Perpendicular or Parallel: Other factors are how close are these objects to the survey area and are these linear objects (fences and pipes) perpendicular or parallel to the survey line? Measuring perpendicularly to a fence may only introduce a very shallow anomaly at the point of intersection.
Buried drill stem from old (an unknown) oil wells can cause problems if an electrode stake is pounded into the ground and touches or is very close (1 electrode spacing) to the drill stem. The drill stem will effectively become part of the electrode stake however the inversion software will not take in account the new longer electrode without a-prior model parameters.
It depends on what depth you need to image. A rule of thumb would be to divide the depth you need by 0.15 (note: 15% of spread length).
i.e If you needed to image 12 meter in depth we would need 80 meter in length to lay out your electrode cable.
Calculation: 80m = 12m/0.15
This 15% spread depth factor can be significantly expanded by utilizing remote/infinity electrodes
Surveys can be a few inches/centimeters to several miles/km long. Often lab studies are done on scale models such as water tanks with electrode spacings of a centimeter. Deep mining and Geothermal studies have electrode spacings of 100m or more.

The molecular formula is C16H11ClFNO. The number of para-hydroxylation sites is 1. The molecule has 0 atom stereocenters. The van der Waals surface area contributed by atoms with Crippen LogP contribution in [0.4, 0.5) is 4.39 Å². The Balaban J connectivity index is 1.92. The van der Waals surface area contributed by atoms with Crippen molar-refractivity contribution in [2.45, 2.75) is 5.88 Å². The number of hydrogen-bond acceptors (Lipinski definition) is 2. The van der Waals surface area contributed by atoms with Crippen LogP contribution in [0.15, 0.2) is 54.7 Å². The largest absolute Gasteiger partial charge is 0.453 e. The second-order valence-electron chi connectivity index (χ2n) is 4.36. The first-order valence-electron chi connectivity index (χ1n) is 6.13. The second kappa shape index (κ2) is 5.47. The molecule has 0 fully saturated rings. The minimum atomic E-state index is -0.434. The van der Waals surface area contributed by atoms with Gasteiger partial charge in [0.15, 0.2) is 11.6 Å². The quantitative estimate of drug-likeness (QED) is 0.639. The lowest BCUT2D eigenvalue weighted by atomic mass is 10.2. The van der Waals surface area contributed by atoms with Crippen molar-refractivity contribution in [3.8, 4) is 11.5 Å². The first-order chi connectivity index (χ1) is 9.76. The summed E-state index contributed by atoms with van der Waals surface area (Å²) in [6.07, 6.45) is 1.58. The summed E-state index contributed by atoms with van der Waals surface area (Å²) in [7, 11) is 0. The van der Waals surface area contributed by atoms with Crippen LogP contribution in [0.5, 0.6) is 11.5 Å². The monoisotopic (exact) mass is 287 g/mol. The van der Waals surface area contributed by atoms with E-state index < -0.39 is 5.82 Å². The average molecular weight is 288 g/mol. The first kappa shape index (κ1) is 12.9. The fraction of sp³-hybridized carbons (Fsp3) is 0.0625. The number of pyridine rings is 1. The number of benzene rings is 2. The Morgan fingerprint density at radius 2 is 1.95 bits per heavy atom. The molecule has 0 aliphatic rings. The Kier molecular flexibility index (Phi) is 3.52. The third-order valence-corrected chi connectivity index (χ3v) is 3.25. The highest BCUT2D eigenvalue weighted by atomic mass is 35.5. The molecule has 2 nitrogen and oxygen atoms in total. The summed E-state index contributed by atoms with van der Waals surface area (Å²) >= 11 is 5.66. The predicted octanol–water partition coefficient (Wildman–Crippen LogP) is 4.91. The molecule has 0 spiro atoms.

You should always collect Dipole-dipole and the Strong Gradient Arrays to reduce filtering out important features in the ground. There is a very good reason for this. Electrical imaging surveys are made to explore the subsurface as completely as possible. This means that the equipment must measure both the potential field in between the two transmitting electrodes as well as the potential field surrounding the two transmitting electrodes. To simply measure only one data point for every transmission point in itself a filter to the data. We expand on these topics in the seminar and present the latest arrray optimization research. The Dipole-dipole array should be the primary array for any high resolution survey. Adding Strong Gradient (includes wenner and schlumberger and gradient in a faster multi-channel sequence) assures complete data coverage and higher signal levels which helps when some dipole-dipole may not be retained in the final model due to misfit filtering/noise. The Strong Gradient is a much faster array to collect (80% faster) than the dipole-dipole array and has higher signal levels, but lower resolution. In general, it is good insurance to collect the Strong Gradient in a merged or hybrid command file of dipole-dipole+strong gradient. Contact AGI for instructions on loading this array type.